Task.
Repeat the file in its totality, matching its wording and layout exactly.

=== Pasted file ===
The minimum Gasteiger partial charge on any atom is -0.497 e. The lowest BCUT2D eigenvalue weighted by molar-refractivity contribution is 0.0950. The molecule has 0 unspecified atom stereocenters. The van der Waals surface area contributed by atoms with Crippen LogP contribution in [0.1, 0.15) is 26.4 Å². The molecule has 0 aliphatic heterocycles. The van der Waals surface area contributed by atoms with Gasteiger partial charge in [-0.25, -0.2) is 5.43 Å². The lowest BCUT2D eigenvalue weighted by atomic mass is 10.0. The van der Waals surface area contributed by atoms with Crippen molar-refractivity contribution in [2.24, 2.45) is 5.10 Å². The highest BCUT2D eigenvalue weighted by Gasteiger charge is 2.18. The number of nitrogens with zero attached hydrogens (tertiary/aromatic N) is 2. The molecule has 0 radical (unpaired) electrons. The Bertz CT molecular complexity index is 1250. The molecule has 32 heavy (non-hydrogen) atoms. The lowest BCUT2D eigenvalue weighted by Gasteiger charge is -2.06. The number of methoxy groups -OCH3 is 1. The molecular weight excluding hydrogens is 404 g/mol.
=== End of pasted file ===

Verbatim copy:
The minimum Gasteiger partial charge on any atom is -0.497 e. The lowest BCUT2D eigenvalue weighted by molar-refractivity contribution is 0.0950. The molecule has 0 unspecified atom stereocenters. The van der Waals surface area contributed by atoms with Crippen LogP contribution in [0.1, 0.15) is 26.4 Å². The molecule has 0 aliphatic heterocycles. The van der Waals surface area contributed by atoms with Gasteiger partial charge in [-0.25, -0.2) is 5.43 Å². The lowest BCUT2D eigenvalue weighted by atomic mass is 10.0. The van der Waals surface area contributed by atoms with Crippen molar-refractivity contribution in [2.24, 2.45) is 5.10 Å². The highest BCUT2D eigenvalue weighted by Gasteiger charge is 2.18. The number of nitrogens with zero attached hydrogens (tertiary/aromatic N) is 2. The molecule has 0 radical (unpaired) electrons. The Bertz CT molecular complexity index is 1250. The molecule has 32 heavy (non-hydrogen) atoms. The lowest BCUT2D eigenvalue weighted by Gasteiger charge is -2.06. The number of methoxy groups -OCH3 is 1. The molecular weight excluding hydrogens is 404 g/mol.